On a spring day in 2001, the music school faculty sat in a meeting. This meeting was to conclude a fantastic school year once again. Routinely, former director Christopher Kendall asked if there were any announcements at the end of the meeting. Voice professor Carmen Balthrop stood up and said it was her birthday. Everyone applauded. She then proceeded to serenade herself with the tune of “Happy Birthday.”

Balthrop’s performances always featured the most dramatic dynamics with intention. Naturally, as an opera singer, she used heavy vibrato and sang effortlessly in higher registers as a soprano. 

She performed the song with great “bravura that you, of course, would expect from a singer,” said Gregory Miller, the current music school director who was present at that meeting. “At that point, I realized that I had a friend in Carmen,” Miller said.

Those who knew Balthrop would expect nothing less, as “it was typical Carmen,” he added. 

Balthrop, who died on Sept. 5 due to pancreatic cancer, is remembered for her incredible wisdom, advocacy for others and “opera diva” personality. She also brought her dynamic and grandiose thinking. 

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Balthrop served as the music school’s associate director for academic affairs and undergraduate studies and the coordinator of the Voice and Opera Division. 

I was looking for somebody who would step into my former role as associate director, so I immediately went to Carmen,” Miller said. “She stepped in as if she had been doing it for years. But that was Carmen. Carmen … always had an aura of confidence in everything that she did.” 

The Voice and Opera Division — as Gran Wilson, the voice and opera coordinator, described it — is “an amazingly diverse” department in the school, all thanks to Balthrop. Outside of the music school, Balthrop was an involved community member, serving on the University Senate.

Balthrop had a way with words, always knowing what to say and exactly how to say it. In more intimate settings, such as a private lesson, she always knew how to effectively get her point across.

Reyna Moore, a sophomore music education and voice performance major and a recent student of Balthrop, said she had a “beautiful soul.” 

Moore said she keeps a quote on her laptop reminding her to smile because Balthrop would always tell her that singers were “actresses who always tone a smile and speak with authority.” 

“She was always more like an aunt to me because she never held back,” Moore said. “We didn’t know each other that well, but through the semesters and everything, she taught me a lot about myself and gave me so much confidence.” 

Leilani Clendenin, a senior theatre and voice performance major, studied closely with Balthrop for three years. Clendenin recalls joining the gospel choir her freshman year right before Balthrop made her quit.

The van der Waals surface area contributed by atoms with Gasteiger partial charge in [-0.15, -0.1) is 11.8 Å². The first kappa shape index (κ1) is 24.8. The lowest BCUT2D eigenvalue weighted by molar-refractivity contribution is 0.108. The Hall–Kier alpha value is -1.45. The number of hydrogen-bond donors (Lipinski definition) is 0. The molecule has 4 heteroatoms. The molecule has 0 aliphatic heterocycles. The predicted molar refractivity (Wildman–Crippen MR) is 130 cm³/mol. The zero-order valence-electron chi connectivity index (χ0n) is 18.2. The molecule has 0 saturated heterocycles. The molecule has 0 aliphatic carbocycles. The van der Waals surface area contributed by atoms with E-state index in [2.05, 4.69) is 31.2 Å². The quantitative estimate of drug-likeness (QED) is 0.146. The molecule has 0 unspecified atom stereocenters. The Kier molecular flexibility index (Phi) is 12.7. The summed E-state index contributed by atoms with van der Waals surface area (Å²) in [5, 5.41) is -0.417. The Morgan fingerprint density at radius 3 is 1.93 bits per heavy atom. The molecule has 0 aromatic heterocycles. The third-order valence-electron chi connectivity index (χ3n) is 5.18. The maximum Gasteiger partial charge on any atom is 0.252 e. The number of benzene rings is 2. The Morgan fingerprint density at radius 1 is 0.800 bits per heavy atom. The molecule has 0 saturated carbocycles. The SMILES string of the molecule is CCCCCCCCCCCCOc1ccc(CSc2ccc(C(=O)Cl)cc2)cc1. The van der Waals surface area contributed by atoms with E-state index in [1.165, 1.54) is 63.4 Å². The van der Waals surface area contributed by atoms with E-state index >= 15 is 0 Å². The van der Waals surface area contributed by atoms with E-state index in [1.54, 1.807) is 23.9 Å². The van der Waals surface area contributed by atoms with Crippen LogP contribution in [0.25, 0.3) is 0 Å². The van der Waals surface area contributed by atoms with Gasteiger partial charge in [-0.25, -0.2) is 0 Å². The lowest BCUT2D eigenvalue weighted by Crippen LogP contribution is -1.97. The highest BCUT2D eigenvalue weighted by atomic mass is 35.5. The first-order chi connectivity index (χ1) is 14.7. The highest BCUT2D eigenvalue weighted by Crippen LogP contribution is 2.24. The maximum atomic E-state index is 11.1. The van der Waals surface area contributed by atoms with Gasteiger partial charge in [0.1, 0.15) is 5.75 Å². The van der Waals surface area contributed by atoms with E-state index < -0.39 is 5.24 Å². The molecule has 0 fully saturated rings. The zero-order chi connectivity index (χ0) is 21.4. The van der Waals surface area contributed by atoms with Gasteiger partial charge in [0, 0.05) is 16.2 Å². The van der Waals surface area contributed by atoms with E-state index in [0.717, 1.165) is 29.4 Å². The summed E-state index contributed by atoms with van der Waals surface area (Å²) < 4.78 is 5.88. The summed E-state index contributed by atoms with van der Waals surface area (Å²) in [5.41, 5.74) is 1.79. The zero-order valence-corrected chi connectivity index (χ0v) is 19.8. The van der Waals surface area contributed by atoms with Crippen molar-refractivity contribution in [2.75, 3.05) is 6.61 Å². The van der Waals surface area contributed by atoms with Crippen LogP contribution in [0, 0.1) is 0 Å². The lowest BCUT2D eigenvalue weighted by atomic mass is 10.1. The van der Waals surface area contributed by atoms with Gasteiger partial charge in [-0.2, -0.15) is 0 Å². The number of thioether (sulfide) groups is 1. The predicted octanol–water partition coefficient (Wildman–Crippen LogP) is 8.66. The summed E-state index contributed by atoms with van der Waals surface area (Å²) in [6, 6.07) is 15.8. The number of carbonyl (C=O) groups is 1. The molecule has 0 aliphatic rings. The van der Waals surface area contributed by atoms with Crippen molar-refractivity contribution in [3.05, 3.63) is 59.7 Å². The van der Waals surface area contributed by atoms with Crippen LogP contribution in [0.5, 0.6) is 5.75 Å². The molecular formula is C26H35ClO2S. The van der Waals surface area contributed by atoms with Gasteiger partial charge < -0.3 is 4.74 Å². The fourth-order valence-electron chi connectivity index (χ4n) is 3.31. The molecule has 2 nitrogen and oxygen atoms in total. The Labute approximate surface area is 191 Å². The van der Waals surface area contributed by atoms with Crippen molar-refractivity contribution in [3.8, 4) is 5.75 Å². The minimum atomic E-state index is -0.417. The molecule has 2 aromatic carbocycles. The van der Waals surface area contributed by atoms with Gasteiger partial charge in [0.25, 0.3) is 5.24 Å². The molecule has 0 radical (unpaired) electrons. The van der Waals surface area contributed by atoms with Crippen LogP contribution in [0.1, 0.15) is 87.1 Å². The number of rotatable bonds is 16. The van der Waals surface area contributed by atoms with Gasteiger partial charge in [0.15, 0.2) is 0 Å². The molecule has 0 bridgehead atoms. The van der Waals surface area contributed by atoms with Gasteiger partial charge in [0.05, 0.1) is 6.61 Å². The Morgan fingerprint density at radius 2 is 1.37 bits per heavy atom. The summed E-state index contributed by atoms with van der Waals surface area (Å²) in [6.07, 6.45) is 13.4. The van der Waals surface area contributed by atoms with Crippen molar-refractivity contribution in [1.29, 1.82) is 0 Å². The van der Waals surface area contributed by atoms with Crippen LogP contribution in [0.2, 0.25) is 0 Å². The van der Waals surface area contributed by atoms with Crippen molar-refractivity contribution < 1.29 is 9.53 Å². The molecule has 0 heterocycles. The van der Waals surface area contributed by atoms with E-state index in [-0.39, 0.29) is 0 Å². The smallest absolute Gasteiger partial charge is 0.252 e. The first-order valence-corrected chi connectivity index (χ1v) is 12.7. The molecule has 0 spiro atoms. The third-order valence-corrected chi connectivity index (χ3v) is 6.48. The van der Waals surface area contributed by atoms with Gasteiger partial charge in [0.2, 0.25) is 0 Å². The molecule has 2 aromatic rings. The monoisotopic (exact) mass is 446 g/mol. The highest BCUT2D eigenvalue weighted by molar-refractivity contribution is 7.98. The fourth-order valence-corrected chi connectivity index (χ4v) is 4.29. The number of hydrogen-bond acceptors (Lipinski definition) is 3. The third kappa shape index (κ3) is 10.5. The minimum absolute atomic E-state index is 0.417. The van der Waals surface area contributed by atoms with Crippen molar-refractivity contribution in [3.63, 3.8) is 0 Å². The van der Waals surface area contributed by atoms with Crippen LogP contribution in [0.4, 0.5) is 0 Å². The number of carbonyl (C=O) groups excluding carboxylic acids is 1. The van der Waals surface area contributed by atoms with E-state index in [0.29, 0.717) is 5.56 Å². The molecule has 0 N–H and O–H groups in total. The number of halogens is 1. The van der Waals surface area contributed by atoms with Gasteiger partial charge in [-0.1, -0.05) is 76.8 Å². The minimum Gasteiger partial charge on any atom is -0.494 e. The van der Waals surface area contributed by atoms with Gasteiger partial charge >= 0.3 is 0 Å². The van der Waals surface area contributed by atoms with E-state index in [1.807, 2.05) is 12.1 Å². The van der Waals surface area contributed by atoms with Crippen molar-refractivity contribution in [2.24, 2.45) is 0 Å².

“I was so mad, I wanted to switch voice teachers,” Clendenin said. “I just remember the next lesson with Carmen, and just hearing her teaching me and I was like, this woman is not malicious. She’s not … trying to stop me from living my dreams. She literally just wants the best for me in every way — health, spirit, and in music.”

Voice professor Delores Ziegler also said Balthrop “really treated the student holistically.”

“She really worked with the whole person and really believed in working with the student and the singer, as an individual person,” said Ziegler, who worked with Balthrop for 20 years. 

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Balthrop was also an inspiration to students of color, especially in the arts, who might have doubts about their pursuit, Wilson said. 

Wilson reflected on a time when Balthrop said that, as a person of color and an artist, she knew that she needed to “outwork, outperform, [and] outlast the competition or the situation.” 

“That’s an inspiration to all of us,” he said. 

Balthrop received her bachelor’s degree in music in performance at this university and her master’s degree of the same subject at the Catholic University of America. 

She was a natural with stage presence, and her divine and regal voice made everyone in the room turn their heads. Balthrop, who was often described as an “opera diva,” performed in many acclaimed stages, her “electrifying” and “silky” voice resonating throughout Carnegie Hall, the Kennedy Center and the White House. 

Wilson said the voice faculty would spend time in between classes laughing and sharing stories, nurturing a family-like atmosphere. 

“All the voice studios are on the third floor of the music school, and we all love each other,” he said. “We were, all the time, in the hall telling war stories from our careers, and the kids would have to push us into the studios for the lesson sometimes because we’d be having just such a great time out there.” 

Balthrop had a “wry sense of humor” that brought smiles to both students and colleagues, Wilson added. 

“It’s kind of hard to catch lightning in a bottle,” he said. “But with Carmen, we had lightning in a bottle.”